Ninety-year-old Robert Stella owned a million-dollar home that was exposed last week. Inside were piles of trash and even dead animals.
Although Stella owned the house, the other tenants who lived there say Victoria Turner is the one who ran it.
They say Turner ran a “dog rescue” there, managed the finances and ran what was once a beautiful property into the ground.
One tenant even said Turner asked her to lie on Turner’s behalf.
Mary Ledvinka met Turner last September when she adopted the dog Boomer from Turner's Animal Rescue Coalition.
“It was disgusting and sad,” Ledvinka said after crews discovered animal feces and urine all over the floors and the skeletal remains of a cat inside Stella's home.
“It breaks my heart, and I'm very sad. I’m upset because it never should have happened,” she said.
Ledvinka is an animal activist and thought she could help. Last October, she traded cleaning and animal care services in exchange for room and board in the house.
However, she quickly found out everything was not as it seemed.
“This woman is not a rescuer. If anything, she's being cruel,” Ledvinka said.
Accounts of cruelty extend to former World War II veteran Robert Stella. A photo released by Stella’s family shows him in his eating space. He is surrounded by clutter, trash and mice droppings.
Current tenant Josh Curry did not want to speak on camera, but had much to say.
“She would tie him up to the bed and not feed him,” Curry said.
Curry moved to La Jolla from Arkansas eight months ago, after answering a Craigslist ad for a home caregiver.
“She would tease him with food and everything. She would put it pretty far away, and then she would tease him with it,” Curry said.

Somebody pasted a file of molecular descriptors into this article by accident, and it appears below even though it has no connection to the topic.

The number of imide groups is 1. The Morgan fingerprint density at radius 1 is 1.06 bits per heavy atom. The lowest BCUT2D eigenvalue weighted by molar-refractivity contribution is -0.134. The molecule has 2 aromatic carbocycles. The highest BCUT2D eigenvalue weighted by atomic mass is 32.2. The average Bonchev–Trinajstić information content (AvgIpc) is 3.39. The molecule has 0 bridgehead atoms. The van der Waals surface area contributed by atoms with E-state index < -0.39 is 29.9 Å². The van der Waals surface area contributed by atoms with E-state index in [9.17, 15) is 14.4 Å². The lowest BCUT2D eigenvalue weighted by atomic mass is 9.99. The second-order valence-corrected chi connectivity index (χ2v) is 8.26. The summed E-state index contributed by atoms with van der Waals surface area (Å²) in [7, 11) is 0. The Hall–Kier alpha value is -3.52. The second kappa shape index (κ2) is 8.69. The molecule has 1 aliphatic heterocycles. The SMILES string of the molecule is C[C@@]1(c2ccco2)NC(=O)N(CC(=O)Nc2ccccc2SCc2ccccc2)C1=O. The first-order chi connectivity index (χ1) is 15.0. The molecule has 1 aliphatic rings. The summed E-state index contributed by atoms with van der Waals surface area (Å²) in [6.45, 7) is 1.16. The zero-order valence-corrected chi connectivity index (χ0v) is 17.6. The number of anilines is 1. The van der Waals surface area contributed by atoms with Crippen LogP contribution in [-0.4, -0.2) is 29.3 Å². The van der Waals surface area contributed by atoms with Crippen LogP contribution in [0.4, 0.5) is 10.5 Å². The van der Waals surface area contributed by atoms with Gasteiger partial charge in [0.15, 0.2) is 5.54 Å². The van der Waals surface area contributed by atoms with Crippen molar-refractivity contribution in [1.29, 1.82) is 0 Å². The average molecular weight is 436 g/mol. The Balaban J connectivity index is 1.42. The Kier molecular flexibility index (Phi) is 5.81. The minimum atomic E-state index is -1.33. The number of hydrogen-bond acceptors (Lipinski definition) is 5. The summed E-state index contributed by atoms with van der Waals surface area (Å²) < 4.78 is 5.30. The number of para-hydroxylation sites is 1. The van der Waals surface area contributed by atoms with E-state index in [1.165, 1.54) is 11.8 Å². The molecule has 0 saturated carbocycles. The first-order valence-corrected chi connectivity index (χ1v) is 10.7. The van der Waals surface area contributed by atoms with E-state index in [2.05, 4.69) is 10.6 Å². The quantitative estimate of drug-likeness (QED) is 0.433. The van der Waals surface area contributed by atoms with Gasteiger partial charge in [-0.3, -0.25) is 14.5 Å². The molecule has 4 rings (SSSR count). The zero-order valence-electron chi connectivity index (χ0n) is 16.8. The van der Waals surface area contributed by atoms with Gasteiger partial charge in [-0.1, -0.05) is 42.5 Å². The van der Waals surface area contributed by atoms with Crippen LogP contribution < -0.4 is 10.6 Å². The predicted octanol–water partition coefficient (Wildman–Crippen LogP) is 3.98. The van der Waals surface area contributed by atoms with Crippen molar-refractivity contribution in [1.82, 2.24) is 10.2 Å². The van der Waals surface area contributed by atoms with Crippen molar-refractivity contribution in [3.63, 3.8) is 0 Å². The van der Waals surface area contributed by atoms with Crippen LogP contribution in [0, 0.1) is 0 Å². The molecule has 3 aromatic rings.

Curry and Ledvinka both say they filed complaints against Turner with Adult Protective Services. The house was raided last week, and Turner disappeared.
NBC 7 Investigates approached Turner in a La Jolla grocery store parking lot, but she walked the other way.
This was not a chance meeting.
Ledvinka, who moved out of the home in January, is suing Turner in small claims court for the return of her cat, court records show.
Concerned about the animals and in an effort to help NBC 7 reach Turner, Ledvinka called Turner and left a message.
Ledvinka says Turner called back the next day, asking that she write and sign a declaration outlining the treatment of Stella and the animals.
Ledvinka typed what she was told and emailed it to Turner. The email read, in part:
“At no time did I see a dead animal anywhere in the house.”
"Robert was happy and actively enjoyed being around the animals.”
"I declare under the penalty of perjury that these statements are true."
Ledvinka admitted these statements were all lies.
When Turner saw NBC 7, she tried to snatch the declaration from Ledvinka. NBC 7 tried to ask her questions about Stella, the animals and the condition of the house, but she just walked away quickly.
Turner has not been charged with a crime. San Diego police, Adult Protective Services and Animal Control are all investigating.
Stella’s family says he was near death when they rescued him from the house two weeks ago.
He spent the first few days in a hospital’s intensive care unit and is now in a skilled nursing facility. The family hopes to move Stella to a retirement home when he's walking and able to care for himself.